Kashtanka by Anton Chekhov

This is a children’s book illustrated by Gennady Spirin. The ISBN is 0-15-200539-0. The reason I mention this is that I want to talk about the presentation of the book – something that is obviously very important in a children’s book.

Spirin’s illustrations are absolutely beautiful. The are detailed and have a great amount of depth and character. Unfortunately, they are also very dark. This wouldn’t be a bad thing except that the pages are very glossy, meaning that I had to struggle and essentially read in the dark just so that I could see them at all. It was such a shame and obviously a huge downside if this book is to be shared with kids.

The other big issue I took with the presentation of the book is that the text boxes looked too simplistic. There was no relationship between the illustrations at the text. Rather, half the page would just be white with text or, at best, there would be a thin and undecorated yellow border.

The story itself was so-so. As far as Russian classical authors go, I might be least familiar with with Chekhov. Because of this, it’s rather difficult to judge what the story might have been like in the original language. That being said, I think it would have taken more than just changing the choice of wording to save the story. It was just very superficial. For example, when Kashtanka’s masters find her again, the man who had taken her in is never mentioned again – despite the fact that he had spent a lot of energy to train her, may well have grown to like her, and would be left without an act once the dog left. In that sense, the story is very much incomplete.

I wouldn’t bother buying this book.

Saints by Ruth Sanderson

The text was awful. It was written in a very point-by-point fashion that is barely interesting to an adult with a passion for religious tradition – I can imagine how dull it would be for a child who has a smaller tolerance for dullness. Take this sentence from the biography of Saint Lawrence for example: “Valerian hoped that if the flock of Christians had no shepherds, they would hopefully scatter” (emphasis mine).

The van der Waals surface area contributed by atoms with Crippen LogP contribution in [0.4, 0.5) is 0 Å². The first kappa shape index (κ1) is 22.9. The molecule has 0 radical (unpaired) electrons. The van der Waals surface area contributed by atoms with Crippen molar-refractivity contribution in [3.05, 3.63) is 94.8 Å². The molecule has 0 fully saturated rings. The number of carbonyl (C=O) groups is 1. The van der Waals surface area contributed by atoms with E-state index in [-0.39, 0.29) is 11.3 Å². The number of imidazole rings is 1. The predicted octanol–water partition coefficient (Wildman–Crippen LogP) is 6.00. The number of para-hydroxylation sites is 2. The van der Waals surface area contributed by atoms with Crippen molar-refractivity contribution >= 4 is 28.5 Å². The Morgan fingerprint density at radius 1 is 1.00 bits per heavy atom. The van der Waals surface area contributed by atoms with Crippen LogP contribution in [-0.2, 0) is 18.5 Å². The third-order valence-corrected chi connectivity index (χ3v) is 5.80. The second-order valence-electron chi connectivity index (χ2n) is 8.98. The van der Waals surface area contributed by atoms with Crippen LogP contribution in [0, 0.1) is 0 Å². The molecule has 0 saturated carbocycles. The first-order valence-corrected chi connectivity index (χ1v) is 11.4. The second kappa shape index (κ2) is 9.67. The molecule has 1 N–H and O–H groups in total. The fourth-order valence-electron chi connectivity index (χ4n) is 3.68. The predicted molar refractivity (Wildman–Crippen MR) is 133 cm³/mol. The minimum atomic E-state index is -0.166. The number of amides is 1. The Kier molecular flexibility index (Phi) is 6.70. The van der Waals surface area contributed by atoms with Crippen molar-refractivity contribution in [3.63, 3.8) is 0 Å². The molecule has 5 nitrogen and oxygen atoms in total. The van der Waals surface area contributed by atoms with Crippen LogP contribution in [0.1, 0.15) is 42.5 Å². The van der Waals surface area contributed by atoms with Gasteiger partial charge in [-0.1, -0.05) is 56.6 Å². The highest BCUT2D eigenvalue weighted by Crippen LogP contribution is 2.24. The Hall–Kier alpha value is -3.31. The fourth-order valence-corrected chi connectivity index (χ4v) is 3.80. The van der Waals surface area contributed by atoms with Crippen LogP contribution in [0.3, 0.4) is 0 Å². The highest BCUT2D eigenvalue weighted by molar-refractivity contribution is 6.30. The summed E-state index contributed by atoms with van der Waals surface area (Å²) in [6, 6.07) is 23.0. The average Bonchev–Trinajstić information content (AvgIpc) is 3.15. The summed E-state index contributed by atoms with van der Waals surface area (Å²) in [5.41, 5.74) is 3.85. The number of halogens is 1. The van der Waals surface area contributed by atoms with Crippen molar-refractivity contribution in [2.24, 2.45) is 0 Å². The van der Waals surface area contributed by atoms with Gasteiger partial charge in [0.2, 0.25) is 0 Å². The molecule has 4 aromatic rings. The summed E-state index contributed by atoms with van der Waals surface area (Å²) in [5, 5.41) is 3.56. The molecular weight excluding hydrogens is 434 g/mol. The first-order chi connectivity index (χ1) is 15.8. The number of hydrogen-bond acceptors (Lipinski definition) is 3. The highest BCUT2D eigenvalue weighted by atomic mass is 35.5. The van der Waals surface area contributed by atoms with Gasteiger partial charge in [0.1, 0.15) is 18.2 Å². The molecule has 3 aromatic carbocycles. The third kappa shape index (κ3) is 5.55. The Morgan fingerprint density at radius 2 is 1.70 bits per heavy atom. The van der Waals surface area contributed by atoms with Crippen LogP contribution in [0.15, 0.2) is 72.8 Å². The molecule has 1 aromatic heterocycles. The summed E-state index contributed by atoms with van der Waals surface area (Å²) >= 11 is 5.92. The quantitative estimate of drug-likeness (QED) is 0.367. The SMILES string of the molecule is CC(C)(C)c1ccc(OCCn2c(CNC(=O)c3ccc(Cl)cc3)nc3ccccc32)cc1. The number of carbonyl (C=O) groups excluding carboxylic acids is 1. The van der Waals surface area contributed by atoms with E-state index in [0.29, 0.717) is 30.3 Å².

That being said, the illustrations were beautiful – significantly raising my rating of the book. It’s worth it if we intend to use it as a picture book, or if parents fill in their own stories based on the text rather than just reading it out.

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Marguerite Makes a Book by Bruce Robertson (illustrated by Kathryn Hewitt)

Read: 29 November, 2008

I picked up this book because the concept struck me as such a wonderful idea that I didn’t want to pass up the chance and risk not being able to find it (or of forgetting about it) when I have someone age-appropriate in the house to share it with. I’m really glad I did!

The book is superb, from cover to cover. The art is gorgeous. For some reason, a lot of children’s books have awful squiggly line art, as though kids wanted to see drawings that were apartment made by people at their artistic level. Maybe that’s true for some children, but I never appreciated being talked down to – even artistically. In this book, the illustrations (mostly watercolour, with some shiny gold detailing) are absolutely enchanting. They feature plenty of pictures detailing the process of making a book in the Middle Ages, as well as city streets and even maps of Medieval Paris.

The story itself is quite good, though fairly standard. Marguerite’s father makes books, but he’s getting too old. The deadline for a new book is coming up, but he’s broken his glasses, so Marguerite has to finish the book on her own. She walks around Paris shopping for the ingredients and then goes home to work on the book. The deadline comes and she’s finished it and the book is very beautiful and everyone is happy and proud of her.

The book is quite educational: going through several Medieval trades (including tanner and herbalist) and explaining in fairly good detail what goes into making a book. There’s an explanation of how each colour is made, how the actual painting is done, what the “paper” is made out of, etc. And then there’s all the added information contained in the pictures themselves, such as what a Medieval street might have looked like, how people dressed (depending on class), and so forth.

If I had to pick something negative to say about the book, it would be Marguerite’s treatment of the tanner. It only lasts a page, but she just comes off as being rather rude. I suppose it’s historically accurate, but it just isn’t very nice. Then again, that just opens up a nice time to talk to kids about treating everyone with respect, even if their job makes them very stinky.

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